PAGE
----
Questcor Pharmaceuticals (QCOR) CEO Don Bailey dotes on his daughter -- with A LOT of shareholder cash.
As reported this morning by my colleague Herb Greenberg in his "Reality Check" newsletter (subscription required), Kirsten Fereday, a Questcor employee who also happens to be Bailey's daughter, received a huge salary bump in in 2013, according to the compensation portion of its yet-to-be-filed proxy two days ago in an amended 10-K.
According to the filing:
Kirsten Fereday, the daughter of Don M. Bailey, our Chief Executive Officer, was employed by us during 2013 as our Senior Director, Business Analytics and Evaluation, and received total cash and equity compensation for the year ended December 31, 2013 equal to approximately $1,035,246 in cash compensation and $200,000 in restricted stock grants (value based on intrinsic value method). Ms. Fereday's employment was approved in accordance with the Related Party Transaction Policy and our Chief Executive Officer is not involved in the determination of Ms. Fereday's compensation. [Emphasis added.]
Compare that to the year earlier:
Kirsten Fereday, the daughter of Don M. Bailey, our Chief Executive Officer, was employed by us during 2012 as our Director, Business Analytics and Evaluation, andreceived total cash and equity compensation for the year ended December 31, 2012 equal to approximately $319,474 in cash compensation, $102,415 in option grants (value based on Black-Scholes valuation), and $180,318 in restricted stock grants... [Emphasis added.]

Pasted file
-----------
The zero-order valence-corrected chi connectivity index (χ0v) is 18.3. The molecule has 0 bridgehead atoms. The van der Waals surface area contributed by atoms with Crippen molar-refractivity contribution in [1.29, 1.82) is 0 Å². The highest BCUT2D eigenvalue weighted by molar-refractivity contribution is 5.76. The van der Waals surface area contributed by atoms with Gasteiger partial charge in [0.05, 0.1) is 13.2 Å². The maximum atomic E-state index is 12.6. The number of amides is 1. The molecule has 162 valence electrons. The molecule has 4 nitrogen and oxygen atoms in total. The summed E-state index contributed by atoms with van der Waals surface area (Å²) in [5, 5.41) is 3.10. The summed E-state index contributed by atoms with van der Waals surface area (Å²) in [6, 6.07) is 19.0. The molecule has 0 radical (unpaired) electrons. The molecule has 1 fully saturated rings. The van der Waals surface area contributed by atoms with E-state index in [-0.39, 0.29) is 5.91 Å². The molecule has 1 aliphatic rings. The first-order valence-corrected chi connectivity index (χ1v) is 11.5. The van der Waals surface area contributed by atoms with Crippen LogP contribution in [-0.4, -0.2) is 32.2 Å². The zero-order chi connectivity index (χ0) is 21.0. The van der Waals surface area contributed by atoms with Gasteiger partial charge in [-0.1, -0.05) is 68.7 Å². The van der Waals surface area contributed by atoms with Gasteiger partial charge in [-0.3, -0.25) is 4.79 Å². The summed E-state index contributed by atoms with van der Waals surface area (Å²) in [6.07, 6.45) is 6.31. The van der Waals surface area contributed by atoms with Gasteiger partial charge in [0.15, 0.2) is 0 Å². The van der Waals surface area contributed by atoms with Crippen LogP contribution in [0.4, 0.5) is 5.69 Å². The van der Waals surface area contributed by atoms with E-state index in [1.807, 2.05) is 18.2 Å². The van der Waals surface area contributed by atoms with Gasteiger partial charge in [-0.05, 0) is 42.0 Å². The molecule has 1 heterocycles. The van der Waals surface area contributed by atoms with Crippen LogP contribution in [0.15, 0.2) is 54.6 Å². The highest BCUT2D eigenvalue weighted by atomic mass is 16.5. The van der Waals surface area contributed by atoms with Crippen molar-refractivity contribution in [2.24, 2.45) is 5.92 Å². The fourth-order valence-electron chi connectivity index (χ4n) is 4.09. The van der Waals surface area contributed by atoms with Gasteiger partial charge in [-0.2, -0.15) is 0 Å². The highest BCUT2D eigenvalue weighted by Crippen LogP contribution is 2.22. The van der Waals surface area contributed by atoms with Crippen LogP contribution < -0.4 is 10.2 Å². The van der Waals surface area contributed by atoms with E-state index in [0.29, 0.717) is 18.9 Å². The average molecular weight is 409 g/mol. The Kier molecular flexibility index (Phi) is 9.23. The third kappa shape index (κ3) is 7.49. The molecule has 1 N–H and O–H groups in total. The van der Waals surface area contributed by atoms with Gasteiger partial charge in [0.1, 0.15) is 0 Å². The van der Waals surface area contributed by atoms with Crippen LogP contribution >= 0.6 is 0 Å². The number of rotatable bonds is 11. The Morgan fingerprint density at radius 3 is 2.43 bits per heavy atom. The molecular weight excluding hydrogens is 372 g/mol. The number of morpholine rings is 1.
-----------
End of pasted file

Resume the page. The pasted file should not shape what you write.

In his Reality Check posting, Greenberg notes:
But given the timing of the balloon payment months before the company's announced sale to Mallinckrodt (MNK) - Get Report, the sheer size of the increase and the related-party nature of the transaction (albeit disclosed), you can't help but take notice. Just another small piece of what has become quite the jigsaw puzzle.
Greenberg reached out to Questcor for comment but had not yet received a response.
Adam Feuerstein writes regularly for TheStreet. In keeping with company editorial policy, he doesn't own or short individual stocks, although he owns stock in TheStreet. He also doesn't invest in hedge funds or other private investment partnerships. Feuerstein appreciates your feedback;
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